systemd.timer — Timer unit configuration
A unit configuration file whose name ends in
.timer" encodes information about a timer
controlled and supervised by systemd, for timer-based
This man page lists the configuration options specific to this unit type. See systemd.unit(5) for the common options of all unit configuration files. The common configuration items are configured in the generic [Unit] and [Install] sections. The timer specific configuration options are configured in the [Timer] section.
For each timer file, a matching unit file must exist,
describing the unit to activate when the timer elapses. By
default, a service by the same name as the timer (except for the
suffix) is activated. Example: a timer file
foo.timer activates a matching service
foo.service. The unit to activate may be
Unit= (see below).
DefaultDependencies= is set to
false, all timer units will implicitly have
dependencies of type
to ensure that they are stopped cleanly prior to system shutdown.
Timer units with at least one
directive will have an additional
timer-sync.target to avoid
being started before the system clock has been correctly set. Only
timer units involved with early boot or late system shutdown
should disable the
Timer files must include a [Timer] section, which carries information about the timer it defines. The options specific to the [Timer] section of timer units are the following:
Defines monotonic timers relative to different
OnActiveSec= defines a
timer relative to the moment the timer itself is activated.
OnBootSec= defines a timer relative to when
the machine was booted up.
defines a timer relative to when systemd was first started.
OnUnitActiveSec= defines a timer relative
to when the unit the timer is activating was last activated.
OnUnitInactiveSec= defines a timer relative
to when the unit the timer is activating was last
Multiple directives may be combined of the same and of
different types. For example, by combining
OnUnitActiveSec=, it is possible to define
a timer that elapses in regular intervals and activates a
specific service each time.
The arguments to the directives are time spans configured in seconds. Example: "OnBootSec=50" means 50s after boot-up. The argument may also include time units. Example: "OnBootSec=5h 30min" means 5 hours and 30 minutes after boot-up. For details about the syntax of time spans, see systemd.unit(5).
If a timer configured with
OnStartupSec= is already in the past
when the timer unit is activated, it will immediately elapse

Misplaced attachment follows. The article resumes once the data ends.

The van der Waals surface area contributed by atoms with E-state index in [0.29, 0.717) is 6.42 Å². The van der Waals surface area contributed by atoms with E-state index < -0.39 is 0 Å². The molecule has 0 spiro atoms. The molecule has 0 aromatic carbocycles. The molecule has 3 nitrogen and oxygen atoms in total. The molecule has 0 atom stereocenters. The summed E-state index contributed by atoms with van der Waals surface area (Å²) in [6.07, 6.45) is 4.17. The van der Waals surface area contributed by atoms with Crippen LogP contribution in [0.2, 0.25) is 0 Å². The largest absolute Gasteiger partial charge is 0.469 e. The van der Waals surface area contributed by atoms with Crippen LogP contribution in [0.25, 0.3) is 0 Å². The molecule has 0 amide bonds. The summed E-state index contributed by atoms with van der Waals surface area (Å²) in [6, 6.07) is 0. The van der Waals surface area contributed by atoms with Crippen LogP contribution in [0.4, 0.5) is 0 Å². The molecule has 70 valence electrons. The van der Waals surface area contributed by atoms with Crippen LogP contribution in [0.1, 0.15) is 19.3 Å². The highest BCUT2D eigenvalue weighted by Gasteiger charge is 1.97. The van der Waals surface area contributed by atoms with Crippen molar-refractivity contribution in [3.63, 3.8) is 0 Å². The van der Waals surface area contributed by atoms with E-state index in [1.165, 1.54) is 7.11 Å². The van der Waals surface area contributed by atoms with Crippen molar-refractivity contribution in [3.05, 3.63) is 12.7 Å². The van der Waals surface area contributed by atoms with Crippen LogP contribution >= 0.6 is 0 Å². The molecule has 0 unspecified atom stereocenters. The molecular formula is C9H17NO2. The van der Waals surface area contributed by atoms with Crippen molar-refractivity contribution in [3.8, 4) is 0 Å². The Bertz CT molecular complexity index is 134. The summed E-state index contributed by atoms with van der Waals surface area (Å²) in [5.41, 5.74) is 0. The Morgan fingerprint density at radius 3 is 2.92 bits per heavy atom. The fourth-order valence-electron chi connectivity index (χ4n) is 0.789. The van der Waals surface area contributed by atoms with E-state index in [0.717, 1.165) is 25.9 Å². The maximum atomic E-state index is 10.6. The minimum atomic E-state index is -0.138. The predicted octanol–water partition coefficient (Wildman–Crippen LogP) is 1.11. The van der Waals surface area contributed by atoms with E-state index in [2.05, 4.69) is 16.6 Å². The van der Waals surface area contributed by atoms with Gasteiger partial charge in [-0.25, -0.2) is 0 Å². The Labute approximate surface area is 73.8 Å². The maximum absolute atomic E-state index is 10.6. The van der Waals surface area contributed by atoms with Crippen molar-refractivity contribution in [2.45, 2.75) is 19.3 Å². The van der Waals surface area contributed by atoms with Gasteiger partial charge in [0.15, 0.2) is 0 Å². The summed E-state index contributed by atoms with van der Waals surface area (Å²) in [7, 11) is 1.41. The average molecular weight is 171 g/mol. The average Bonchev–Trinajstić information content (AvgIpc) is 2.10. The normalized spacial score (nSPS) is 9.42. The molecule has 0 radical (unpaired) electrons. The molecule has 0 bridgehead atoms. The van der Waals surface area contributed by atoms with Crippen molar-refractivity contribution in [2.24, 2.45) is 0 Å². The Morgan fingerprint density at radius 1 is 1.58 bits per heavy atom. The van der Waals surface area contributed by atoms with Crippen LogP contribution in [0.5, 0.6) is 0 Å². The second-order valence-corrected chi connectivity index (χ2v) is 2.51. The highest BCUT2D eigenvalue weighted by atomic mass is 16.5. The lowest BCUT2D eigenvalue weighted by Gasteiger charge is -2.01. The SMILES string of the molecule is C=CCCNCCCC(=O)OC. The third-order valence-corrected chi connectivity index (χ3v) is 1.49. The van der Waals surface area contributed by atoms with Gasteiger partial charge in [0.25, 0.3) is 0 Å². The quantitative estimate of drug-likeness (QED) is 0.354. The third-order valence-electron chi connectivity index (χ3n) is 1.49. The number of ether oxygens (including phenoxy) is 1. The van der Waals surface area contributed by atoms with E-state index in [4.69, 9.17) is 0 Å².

and the configured unit is started. This is not the case for
timers defined in the other directives.
These are monotonic timers, independent of wall-clock time and timezones. If the computer is temporarily suspended, the monotonic clock stops too.
If the empty string is assigned to any of these options, the list of timers is reset, and all prior assignments will have no effect.
Note that timers do not necessarily expire at the
precise time configured with these settings, as they are
subject to the
Defines realtime (i.e. wallclock) timers with
calendar event expressions. See
for more information on the syntax of calendar event
expressions. Otherwise, the semantics are similar to
OnActiveSec= and related settings.
Note that timers do not necessarily expire at the
precise time configured with this setting, as it is subject to
Specify the accuracy the timer shall elapse
with. Defaults to 1min. The timer is scheduled to elapse
within a time window starting with the time specified in
OnUnitInactiveSec= and ending the time
AccuracySec= later. Within
this time window, the expiry time will be placed at a
host-specific, randomized but stable position that is
synchronized between all local timer units. This is done in
order to distribute the wake-up time in networked
installations, as well as optimizing power consumption to
suppress unnecessary CPU wake-ups. To get best accuracy, set
this option to 1us. Note that the timer is still subject to
the timer slack configured via
TimerSlackNSec= setting. See
for details. To optimize power consumption, make sure to set
this value as high as possible and as low as
The unit to activate when this timer elapses.
The argument is a unit name, whose suffix is not
.timer". If not specified, this value
defaults to a service that has the same name as the timer
unit, except for the suffix. (See above.) It is recommended
that the unit name that is activated and the unit name of the
timer unit are named identically, except for the
Takes a boolean argument. If true, the time
when the service unit was last triggered is stored on disk.
When the timer is activated, the service unit is triggered
immediately if it would have been triggered at least once
during the time when the timer was inactive. This is useful to
catch up on missed runs of the service when the machine was
off. Note that this setting only has an effect on timers
Takes a boolean argument. If true, an elapsing
timer will cause the system to resume from suspend, should it
be suspended and if the system supports this. Note that this
option will only make sure the system resumes on the
appropriate times, it will not take care of suspending it
again after any work that is to be done is finished. Defaults